Mentions: There are several well-examined neuronal groups which change blood pressure at medulla level when chemically stimulated (Figure 5); rostral ventrolateral medulla (RVLM) [16, 45–49], caudal ventrolateral medulla (CVLM) [47, 50–56], and nucleus tractus solitarii (NTS) [57–64]. Neural pathways of a reflex which detects changes in blood pressure and returns it to the original level via mainly sympathetic neurons (called the baroreceptor reflex) include NTS, RVLM, and CVLM. Baroreceptor afferent neurons of vagal and glossopharyngeal nerves terminate second-order neurons in the NTS [65–67] that send information to GABAergic interneurons in the CVLM [68]. When baroreceptors in the aortic arch and carotid sinus detect an increase in blood pressure, excited GABAergic neurons in the CVLM inhibit presympathetic neurons in the RVLM, leading to a decrease in sympathetic activity and resulting in restoration of original blood pressure [21]. RVLM is believed to contain the most essential neuronal group to maintain the resting and tonic vasomotor sympathetic activity, since lesion or inhibition of RVLM produces severe hypotension equivalent to a spinal transection [50, 69] and blockade of many cardiovascular-related reflexes [12].

Bottom Line: This paper firstly describes why amino acids are selected and outlines how the brain regulates blood pressure and regional blood flow.Thereafter, cardiovascular actions of some of amino acids at the mechanism level will be discussed based upon findings of pharmacological and regional blood flow measurements.Several examined amino acids in addition to the established neurotransmitter amino acids appear to differentially activate brain structures to produce changes in blood pressure and regional blood flows.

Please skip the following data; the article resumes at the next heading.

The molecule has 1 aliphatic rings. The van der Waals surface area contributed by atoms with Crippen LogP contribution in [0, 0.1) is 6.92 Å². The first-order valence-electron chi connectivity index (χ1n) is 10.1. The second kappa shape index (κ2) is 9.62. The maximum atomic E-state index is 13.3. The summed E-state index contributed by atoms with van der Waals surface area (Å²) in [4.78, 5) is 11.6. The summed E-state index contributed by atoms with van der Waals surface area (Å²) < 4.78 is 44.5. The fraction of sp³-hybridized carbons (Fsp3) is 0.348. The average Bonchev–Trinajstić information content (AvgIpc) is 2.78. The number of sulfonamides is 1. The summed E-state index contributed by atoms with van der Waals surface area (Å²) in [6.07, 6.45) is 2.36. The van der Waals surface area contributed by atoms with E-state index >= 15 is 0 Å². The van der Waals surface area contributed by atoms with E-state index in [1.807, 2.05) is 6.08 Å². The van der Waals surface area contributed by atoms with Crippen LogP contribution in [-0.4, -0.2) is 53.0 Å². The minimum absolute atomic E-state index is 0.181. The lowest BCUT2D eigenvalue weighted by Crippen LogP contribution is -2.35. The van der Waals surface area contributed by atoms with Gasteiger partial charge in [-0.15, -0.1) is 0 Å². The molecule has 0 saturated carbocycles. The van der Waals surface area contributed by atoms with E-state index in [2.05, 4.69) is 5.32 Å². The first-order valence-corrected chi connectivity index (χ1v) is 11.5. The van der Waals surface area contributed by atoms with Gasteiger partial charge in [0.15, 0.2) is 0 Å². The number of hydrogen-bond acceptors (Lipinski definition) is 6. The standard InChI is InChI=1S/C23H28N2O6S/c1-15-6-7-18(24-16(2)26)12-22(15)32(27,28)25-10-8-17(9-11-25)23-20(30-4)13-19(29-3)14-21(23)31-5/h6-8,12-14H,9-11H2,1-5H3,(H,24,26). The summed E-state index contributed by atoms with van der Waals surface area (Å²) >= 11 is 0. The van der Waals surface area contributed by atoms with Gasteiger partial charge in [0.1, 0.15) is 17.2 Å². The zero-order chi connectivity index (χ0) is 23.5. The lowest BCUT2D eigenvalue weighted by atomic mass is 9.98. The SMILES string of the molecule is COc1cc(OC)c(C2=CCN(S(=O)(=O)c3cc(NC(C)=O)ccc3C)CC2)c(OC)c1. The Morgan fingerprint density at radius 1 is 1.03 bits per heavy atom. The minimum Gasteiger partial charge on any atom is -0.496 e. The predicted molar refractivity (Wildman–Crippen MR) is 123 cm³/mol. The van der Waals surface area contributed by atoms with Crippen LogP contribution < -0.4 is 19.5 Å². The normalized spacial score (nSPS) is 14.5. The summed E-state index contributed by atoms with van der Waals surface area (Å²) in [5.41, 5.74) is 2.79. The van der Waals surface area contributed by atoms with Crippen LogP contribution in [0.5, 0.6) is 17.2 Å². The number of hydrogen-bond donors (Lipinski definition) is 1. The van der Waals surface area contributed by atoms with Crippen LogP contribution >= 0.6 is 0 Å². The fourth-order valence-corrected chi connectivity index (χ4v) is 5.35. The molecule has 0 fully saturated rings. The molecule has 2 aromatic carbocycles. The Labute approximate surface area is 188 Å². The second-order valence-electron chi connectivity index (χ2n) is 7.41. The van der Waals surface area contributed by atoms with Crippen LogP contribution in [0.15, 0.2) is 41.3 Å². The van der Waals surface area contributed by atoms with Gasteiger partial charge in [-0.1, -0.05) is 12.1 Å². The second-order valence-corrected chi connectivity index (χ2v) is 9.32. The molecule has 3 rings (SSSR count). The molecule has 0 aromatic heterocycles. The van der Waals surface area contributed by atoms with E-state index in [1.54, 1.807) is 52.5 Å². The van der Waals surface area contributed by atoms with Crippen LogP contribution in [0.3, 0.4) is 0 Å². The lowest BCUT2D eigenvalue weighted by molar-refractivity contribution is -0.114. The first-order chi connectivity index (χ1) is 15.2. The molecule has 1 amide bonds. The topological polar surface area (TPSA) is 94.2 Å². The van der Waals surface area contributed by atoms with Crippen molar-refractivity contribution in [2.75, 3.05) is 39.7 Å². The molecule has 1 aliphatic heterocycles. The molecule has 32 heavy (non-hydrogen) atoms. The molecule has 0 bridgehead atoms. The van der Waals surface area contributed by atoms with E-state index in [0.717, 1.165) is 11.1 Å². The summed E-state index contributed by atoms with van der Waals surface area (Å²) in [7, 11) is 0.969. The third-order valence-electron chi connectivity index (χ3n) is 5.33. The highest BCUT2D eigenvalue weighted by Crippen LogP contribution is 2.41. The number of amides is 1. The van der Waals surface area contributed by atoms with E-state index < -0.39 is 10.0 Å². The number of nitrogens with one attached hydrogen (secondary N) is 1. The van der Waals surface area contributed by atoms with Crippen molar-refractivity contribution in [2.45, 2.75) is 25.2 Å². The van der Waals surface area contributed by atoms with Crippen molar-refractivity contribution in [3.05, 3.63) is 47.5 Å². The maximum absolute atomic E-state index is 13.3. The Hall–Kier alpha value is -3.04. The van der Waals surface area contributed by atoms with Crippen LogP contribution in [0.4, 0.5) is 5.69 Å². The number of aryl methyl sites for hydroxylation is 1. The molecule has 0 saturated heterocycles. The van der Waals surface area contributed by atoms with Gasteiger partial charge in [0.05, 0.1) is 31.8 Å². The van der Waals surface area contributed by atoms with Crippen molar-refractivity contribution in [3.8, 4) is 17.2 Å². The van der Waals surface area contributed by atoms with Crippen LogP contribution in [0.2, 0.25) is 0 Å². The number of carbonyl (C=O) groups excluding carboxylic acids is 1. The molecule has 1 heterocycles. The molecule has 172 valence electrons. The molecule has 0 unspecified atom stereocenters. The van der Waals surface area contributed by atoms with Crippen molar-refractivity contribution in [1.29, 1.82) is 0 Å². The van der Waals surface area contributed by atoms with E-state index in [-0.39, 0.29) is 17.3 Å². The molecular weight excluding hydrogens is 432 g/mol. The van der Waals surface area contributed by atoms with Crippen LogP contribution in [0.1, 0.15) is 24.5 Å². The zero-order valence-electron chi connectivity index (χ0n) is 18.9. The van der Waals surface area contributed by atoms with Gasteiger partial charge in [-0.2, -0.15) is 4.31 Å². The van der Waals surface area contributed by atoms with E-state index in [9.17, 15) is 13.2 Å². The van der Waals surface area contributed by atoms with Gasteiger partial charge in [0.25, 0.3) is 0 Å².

View Article: PubMed Central - PubMed

Affiliation: Department of Neurophysiology, Graduate School Biomedical Sciences, Hiroshima University, Kasumi-cho 1-2-3, Minami-ku, Hiroshima, 734-8551, Japan.

ABSTRACT
Functional roles of amino acids have increasingly become the focus of research. This paper summarizes amino acids that influence cardiovascular system via the brain of conscious rats. This paper firstly describes why amino acids are selected and outlines how the brain regulates blood pressure and regional blood flow. This section includes a concise history of amino acid neurotransmitters in cardiovascular research and summarizes brain areas where chemical stimulations produce blood pressure changes mainly in anesthetized animals. This is followed by comments about findings regarding several newly examined amino acids with intracisternal stimulation in conscious rats that produce changes in blood pressure. The same pressor or depressor response to central amino acid stimulations can be produced by distinct mechanisms at central and peripheral levels, which will be briefly explained. Thereafter, cardiovascular actions of some of amino acids at the mechanism level will be discussed based upon findings of pharmacological and regional blood flow measurements. Several examined amino acids in addition to the established neurotransmitter amino acids appear to differentially activate brain structures to produce changes in blood pressure and regional blood flows. They may have physiological roles in the healthy brain, but pathological roles in the brain with cerebral vascular diseases such as stroke where the blood-brain barrier is broken.

No MeSH data available.


Related in: MedlinePlus